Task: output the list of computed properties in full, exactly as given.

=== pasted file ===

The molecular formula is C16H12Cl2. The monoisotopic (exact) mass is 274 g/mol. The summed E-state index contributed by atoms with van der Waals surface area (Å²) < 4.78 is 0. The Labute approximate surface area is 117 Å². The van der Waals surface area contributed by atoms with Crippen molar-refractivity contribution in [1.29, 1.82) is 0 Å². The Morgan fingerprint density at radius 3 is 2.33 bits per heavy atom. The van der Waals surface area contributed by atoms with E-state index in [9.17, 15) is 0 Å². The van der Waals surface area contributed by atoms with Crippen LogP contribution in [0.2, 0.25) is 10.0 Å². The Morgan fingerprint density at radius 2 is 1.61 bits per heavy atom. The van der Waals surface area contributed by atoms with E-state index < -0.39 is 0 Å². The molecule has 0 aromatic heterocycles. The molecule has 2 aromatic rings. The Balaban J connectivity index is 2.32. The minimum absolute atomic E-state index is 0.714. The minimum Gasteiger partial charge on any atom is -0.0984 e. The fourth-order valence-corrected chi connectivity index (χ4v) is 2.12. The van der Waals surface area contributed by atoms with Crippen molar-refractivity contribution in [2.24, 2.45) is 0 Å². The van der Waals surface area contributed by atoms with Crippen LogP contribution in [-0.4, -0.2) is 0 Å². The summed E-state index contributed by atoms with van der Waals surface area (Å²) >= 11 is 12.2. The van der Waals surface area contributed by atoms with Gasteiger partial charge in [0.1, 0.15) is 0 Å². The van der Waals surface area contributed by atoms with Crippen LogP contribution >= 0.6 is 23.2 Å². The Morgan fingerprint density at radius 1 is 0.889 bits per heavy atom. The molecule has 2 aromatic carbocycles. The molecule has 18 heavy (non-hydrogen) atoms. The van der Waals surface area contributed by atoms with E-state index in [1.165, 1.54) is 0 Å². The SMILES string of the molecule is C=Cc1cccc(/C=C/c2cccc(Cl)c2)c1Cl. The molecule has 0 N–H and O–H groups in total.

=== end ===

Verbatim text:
The molecular formula is C16H12Cl2. The monoisotopic (exact) mass is 274 g/mol. The summed E-state index contributed by atoms with van der Waals surface area (Å²) < 4.78 is 0. The Labute approximate surface area is 117 Å². The van der Waals surface area contributed by atoms with Crippen molar-refractivity contribution in [1.29, 1.82) is 0 Å². The Morgan fingerprint density at radius 3 is 2.33 bits per heavy atom. The van der Waals surface area contributed by atoms with E-state index in [9.17, 15) is 0 Å². The van der Waals surface area contributed by atoms with Crippen LogP contribution in [0.2, 0.25) is 10.0 Å². The Morgan fingerprint density at radius 2 is 1.61 bits per heavy atom. The van der Waals surface area contributed by atoms with E-state index < -0.39 is 0 Å². The molecule has 0 aromatic heterocycles. The molecule has 2 aromatic rings. The Balaban J connectivity index is 2.32. The minimum absolute atomic E-state index is 0.714. The minimum Gasteiger partial charge on any atom is -0.0984 e. The fourth-order valence-corrected chi connectivity index (χ4v) is 2.12. The van der Waals surface area contributed by atoms with Crippen molar-refractivity contribution in [2.24, 2.45) is 0 Å². The van der Waals surface area contributed by atoms with Crippen LogP contribution in [-0.4, -0.2) is 0 Å². The summed E-state index contributed by atoms with van der Waals surface area (Å²) >= 11 is 12.2. The van der Waals surface area contributed by atoms with Gasteiger partial charge in [0.1, 0.15) is 0 Å². The van der Waals surface area contributed by atoms with Crippen LogP contribution >= 0.6 is 23.2 Å². The Morgan fingerprint density at radius 1 is 0.889 bits per heavy atom. The molecule has 2 aromatic carbocycles. The molecule has 18 heavy (non-hydrogen) atoms. The van der Waals surface area contributed by atoms with E-state index in [1.165, 1.54) is 0 Å². The SMILES string of the molecule is C=Cc1cccc(/C=C/c2cccc(Cl)c2)c1Cl. The molecule has 0 N–H and O–H groups in total.